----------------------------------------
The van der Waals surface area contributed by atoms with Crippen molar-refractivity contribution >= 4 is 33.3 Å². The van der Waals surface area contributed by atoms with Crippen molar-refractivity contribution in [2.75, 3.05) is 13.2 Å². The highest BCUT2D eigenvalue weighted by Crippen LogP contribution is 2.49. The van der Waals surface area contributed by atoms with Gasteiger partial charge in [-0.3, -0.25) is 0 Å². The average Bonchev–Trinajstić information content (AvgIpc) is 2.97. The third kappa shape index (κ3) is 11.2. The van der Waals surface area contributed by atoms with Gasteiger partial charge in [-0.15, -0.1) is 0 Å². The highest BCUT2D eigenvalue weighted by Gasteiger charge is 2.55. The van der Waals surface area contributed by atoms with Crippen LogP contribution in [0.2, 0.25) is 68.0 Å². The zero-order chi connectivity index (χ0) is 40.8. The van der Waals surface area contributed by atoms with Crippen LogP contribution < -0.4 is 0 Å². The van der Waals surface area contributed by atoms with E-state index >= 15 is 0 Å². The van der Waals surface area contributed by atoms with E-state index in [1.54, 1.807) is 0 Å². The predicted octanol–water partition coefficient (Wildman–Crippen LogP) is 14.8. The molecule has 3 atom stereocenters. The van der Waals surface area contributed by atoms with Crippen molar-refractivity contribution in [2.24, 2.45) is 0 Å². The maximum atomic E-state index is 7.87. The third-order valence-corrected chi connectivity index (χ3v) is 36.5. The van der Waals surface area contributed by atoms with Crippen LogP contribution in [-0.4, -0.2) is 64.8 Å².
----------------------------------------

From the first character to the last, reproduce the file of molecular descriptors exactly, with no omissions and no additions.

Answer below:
The van der Waals surface area contributed by atoms with Crippen molar-refractivity contribution >= 4 is 33.3 Å². The van der Waals surface area contributed by atoms with Crippen molar-refractivity contribution in [2.75, 3.05) is 13.2 Å². The highest BCUT2D eigenvalue weighted by Crippen LogP contribution is 2.49. The van der Waals surface area contributed by atoms with Gasteiger partial charge in [-0.3, -0.25) is 0 Å². The average Bonchev–Trinajstić information content (AvgIpc) is 2.97. The third kappa shape index (κ3) is 11.2. The van der Waals surface area contributed by atoms with Gasteiger partial charge in [-0.15, -0.1) is 0 Å². The highest BCUT2D eigenvalue weighted by Gasteiger charge is 2.55. The van der Waals surface area contributed by atoms with Crippen LogP contribution in [0.2, 0.25) is 68.0 Å². The zero-order chi connectivity index (χ0) is 40.8. The van der Waals surface area contributed by atoms with Crippen LogP contribution < -0.4 is 0 Å². The van der Waals surface area contributed by atoms with E-state index >= 15 is 0 Å². The van der Waals surface area contributed by atoms with E-state index in [1.54, 1.807) is 0 Å². The predicted octanol–water partition coefficient (Wildman–Crippen LogP) is 14.8. The molecule has 3 atom stereocenters. The van der Waals surface area contributed by atoms with Crippen molar-refractivity contribution in [2.24, 2.45) is 0 Å². The maximum atomic E-state index is 7.87. The third-order valence-corrected chi connectivity index (χ3v) is 36.5. The van der Waals surface area contributed by atoms with Crippen LogP contribution in [-0.4, -0.2) is 64.8 Å².